New Scientist has an article titled 5 things you're dying to ask about head transplants. Yeah, someone said we can expect to be able to do head transplants in a few years, so the media are all wound up and asking stupid questions. Here are the questions New Scientist thought were really important.
What’s the difference between brain and head transplants?
Could the transplant technique work for a cryogenically frozen head?
Would the surgery be psychologically damaging?
I’m a registered organ donor. Could my body be used for this?
There’s one more. It’s so stupid and misleading that I had to single it out.
Would there be any benefits apart from getting a healthier body?
If the recipient head is older than the donor body, they may get a rejuvenating boost. Infusions of young blood can raise physical endurance and cognitive function in older animals. A study is now seeing if young blood has the same effect on people with Alzheimer’s.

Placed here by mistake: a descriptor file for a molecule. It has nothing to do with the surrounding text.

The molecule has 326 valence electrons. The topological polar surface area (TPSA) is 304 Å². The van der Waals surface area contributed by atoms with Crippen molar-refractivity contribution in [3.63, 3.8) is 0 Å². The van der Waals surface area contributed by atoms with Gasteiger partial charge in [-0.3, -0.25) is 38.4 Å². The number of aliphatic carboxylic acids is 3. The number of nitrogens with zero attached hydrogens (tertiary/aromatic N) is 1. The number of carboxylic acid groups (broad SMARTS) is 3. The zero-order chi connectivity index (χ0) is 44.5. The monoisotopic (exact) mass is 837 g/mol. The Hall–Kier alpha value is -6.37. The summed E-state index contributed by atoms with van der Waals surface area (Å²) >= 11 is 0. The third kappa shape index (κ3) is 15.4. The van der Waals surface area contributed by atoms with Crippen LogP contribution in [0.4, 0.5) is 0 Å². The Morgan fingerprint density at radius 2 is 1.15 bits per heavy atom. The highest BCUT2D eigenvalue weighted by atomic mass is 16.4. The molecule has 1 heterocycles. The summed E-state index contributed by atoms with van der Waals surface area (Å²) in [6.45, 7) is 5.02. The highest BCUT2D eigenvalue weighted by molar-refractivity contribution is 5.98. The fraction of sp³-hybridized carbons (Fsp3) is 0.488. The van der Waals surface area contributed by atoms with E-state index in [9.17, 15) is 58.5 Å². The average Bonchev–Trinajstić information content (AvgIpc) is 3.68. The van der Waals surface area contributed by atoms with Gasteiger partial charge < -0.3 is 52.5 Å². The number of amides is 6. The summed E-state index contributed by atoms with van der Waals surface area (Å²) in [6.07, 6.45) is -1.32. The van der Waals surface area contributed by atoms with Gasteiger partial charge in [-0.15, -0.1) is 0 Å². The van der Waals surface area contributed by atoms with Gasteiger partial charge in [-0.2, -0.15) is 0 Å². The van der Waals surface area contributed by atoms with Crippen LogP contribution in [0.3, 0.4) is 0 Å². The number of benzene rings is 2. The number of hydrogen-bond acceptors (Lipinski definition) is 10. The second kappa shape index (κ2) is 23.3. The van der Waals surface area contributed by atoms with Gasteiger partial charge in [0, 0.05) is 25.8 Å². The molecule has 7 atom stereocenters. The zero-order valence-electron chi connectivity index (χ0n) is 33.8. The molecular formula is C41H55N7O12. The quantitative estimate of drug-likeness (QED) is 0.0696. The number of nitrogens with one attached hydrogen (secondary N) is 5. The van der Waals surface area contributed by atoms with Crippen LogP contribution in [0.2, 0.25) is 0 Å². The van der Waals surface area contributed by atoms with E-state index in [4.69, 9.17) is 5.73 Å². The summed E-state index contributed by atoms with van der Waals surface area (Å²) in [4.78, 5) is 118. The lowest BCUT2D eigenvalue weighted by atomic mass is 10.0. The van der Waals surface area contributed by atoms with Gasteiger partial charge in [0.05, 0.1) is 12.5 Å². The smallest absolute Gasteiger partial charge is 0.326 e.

Look. Transplanting your head to another body would involve severing your spinal cord. We do not have a way to repair damaged spinal cords in any reliable, significant way; there have been a few promising leads that hint at partial restoration of function in spinal cord injuries, but no, you would not be getting a healthier body. You would be getting an inert, insensate, 150 pound organic life support system attached to your isolated head. The physical endurance of your body is relatively irrelevant if it’s paralyzed.
The guy who is proposing this surgery, Sergio Canavero, is making exaggerated claims for spinal regeneration that are not supported by any credible scientific evidence. He’s claiming that the patients would be able to walk within a year.
It’s all bullshit.
Do it in mice first; if it’s as simple as fusing cleanly cut ends of the nervous system with ethylene glycol, I’d expect to see at least a preliminary demonstration in animal models. It hasn’t been done.